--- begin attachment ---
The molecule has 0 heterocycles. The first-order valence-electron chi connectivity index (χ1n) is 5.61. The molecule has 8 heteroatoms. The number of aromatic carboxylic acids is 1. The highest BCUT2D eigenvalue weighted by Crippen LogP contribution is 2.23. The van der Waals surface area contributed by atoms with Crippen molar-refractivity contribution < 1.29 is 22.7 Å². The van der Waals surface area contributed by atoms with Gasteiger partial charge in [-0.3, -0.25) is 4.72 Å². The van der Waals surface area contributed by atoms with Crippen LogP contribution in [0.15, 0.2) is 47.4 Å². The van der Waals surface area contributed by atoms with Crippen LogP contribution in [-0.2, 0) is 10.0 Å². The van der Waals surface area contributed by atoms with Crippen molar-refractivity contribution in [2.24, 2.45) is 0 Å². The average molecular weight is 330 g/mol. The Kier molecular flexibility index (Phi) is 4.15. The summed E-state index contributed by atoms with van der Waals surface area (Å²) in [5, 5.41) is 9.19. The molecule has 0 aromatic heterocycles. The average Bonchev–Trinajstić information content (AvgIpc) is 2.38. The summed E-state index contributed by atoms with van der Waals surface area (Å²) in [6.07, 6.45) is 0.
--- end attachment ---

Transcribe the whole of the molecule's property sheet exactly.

The molecule has 0 heterocycles. The first-order valence-electron chi connectivity index (χ1n) is 5.61. The molecule has 8 heteroatoms. The number of aromatic carboxylic acids is 1. The highest BCUT2D eigenvalue weighted by Crippen LogP contribution is 2.23. The van der Waals surface area contributed by atoms with Crippen molar-refractivity contribution < 1.29 is 22.7 Å². The van der Waals surface area contributed by atoms with Gasteiger partial charge in [-0.3, -0.25) is 4.72 Å². The van der Waals surface area contributed by atoms with Crippen LogP contribution in [0.15, 0.2) is 47.4 Å². The van der Waals surface area contributed by atoms with Crippen LogP contribution in [-0.2, 0) is 10.0 Å². The van der Waals surface area contributed by atoms with Crippen molar-refractivity contribution in [2.24, 2.45) is 0 Å². The average molecular weight is 330 g/mol. The Kier molecular flexibility index (Phi) is 4.15. The summed E-state index contributed by atoms with van der Waals surface area (Å²) in [5, 5.41) is 9.19. The molecule has 0 aromatic heterocycles. The average Bonchev–Trinajstić information content (AvgIpc) is 2.38. The summed E-state index contributed by atoms with van der Waals surface area (Å²) in [6.07, 6.45) is 0.